• The United States and Europe must commit to leading the world in new technologies, including AI, quantum computing, Internet of Things (IoT), bioengineering, and semiconductors. 41 A shared strategic approach to critical technologies should include increased investment in emerging tech research and development. Governments should work with the private sector and research institutions to channel resources toward joint efforts aimed at jumpstarting and sustaining commitments to innovation. The United States and Europe should establish a network of joint “Centers of Excellence” based in major tech centers on both continents and funded through public-private partnerships to serve as collaboration and coordination centers where European and U.S. researchers, engineers, and public servants could learn from each other and take on joint research projects.
  • Europe and the United States should establish a joint funding mechanism to identify gaps in research and development. The mechanism should be open to all democracies to join with contribution levels based on countries’ GDP. A “Transatlantic AI Agreement,” as proposed by the EU, could be the foundation for establishing such a joint funding mechanism. The European AI Fund is a nongovernmental initiative and a step in the right direction, but governments, particularly European governments, must overcome secondary political concerns to significantly increase their investment in emerging technologies. Previous successful efforts, such as the Manhattan Project and the U.S. Moonshot, which formed closer relationships between public funding and innovation, could serve as models. This format would allow the United States and Europe to combine forces on essential technologies where they do not want China to gain a foothold. The joint EU-U.S. fund could:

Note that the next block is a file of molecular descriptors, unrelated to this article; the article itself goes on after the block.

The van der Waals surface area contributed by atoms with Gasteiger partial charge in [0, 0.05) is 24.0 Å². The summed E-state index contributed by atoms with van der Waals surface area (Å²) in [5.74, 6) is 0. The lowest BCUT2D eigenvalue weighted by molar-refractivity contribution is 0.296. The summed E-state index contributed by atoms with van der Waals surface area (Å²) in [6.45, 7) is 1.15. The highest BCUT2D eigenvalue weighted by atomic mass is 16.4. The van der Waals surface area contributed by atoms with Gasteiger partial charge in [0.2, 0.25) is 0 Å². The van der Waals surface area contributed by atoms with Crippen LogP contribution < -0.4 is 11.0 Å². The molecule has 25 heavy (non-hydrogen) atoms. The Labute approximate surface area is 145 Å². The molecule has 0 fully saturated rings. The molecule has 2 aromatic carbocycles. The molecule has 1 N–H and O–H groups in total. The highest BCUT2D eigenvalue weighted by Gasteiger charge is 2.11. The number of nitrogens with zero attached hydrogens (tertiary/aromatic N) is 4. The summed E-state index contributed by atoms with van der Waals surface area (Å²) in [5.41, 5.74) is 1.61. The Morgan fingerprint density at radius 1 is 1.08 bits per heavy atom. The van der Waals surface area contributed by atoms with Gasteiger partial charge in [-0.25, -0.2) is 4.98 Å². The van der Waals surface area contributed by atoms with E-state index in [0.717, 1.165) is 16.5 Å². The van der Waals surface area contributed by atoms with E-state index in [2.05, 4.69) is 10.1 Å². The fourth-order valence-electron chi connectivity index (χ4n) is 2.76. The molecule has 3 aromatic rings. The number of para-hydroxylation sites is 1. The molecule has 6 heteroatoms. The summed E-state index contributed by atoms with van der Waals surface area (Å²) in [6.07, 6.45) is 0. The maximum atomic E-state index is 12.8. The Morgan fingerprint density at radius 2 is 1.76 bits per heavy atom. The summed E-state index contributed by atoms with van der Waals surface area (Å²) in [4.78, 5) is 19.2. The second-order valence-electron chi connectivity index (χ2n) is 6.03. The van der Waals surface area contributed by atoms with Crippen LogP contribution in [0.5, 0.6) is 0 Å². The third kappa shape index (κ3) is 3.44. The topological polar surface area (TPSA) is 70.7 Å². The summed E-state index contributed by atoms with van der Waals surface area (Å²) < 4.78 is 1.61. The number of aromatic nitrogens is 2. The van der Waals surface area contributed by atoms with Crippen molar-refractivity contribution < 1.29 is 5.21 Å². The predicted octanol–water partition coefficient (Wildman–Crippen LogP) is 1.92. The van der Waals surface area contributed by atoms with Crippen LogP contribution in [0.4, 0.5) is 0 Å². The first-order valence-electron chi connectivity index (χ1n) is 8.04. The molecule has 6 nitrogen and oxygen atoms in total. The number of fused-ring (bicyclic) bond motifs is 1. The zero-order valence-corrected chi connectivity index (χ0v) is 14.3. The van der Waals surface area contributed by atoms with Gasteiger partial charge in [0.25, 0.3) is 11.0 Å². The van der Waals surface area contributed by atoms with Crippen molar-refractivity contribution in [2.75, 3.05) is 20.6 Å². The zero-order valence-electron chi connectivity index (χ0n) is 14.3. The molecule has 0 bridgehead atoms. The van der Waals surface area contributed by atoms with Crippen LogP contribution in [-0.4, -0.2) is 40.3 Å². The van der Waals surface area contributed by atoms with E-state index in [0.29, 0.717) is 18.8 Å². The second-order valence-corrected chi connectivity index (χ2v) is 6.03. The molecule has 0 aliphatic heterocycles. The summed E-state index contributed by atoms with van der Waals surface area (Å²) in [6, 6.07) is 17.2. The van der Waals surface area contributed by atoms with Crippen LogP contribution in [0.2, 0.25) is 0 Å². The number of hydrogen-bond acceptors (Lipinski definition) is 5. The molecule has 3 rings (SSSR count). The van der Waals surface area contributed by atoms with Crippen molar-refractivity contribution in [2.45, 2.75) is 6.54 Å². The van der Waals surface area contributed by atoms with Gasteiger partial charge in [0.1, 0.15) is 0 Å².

• Identify market niches/gaps that European “champions” can enter to more effectively leverage the strengths of EU firms;
    • Encourage a bottom-up approach — investment should focus on removing barriers to entry for tech startups, attracting private venture capitalists, building closer relationships between federal funding and innovation (and in Europe’s case, commercialization); and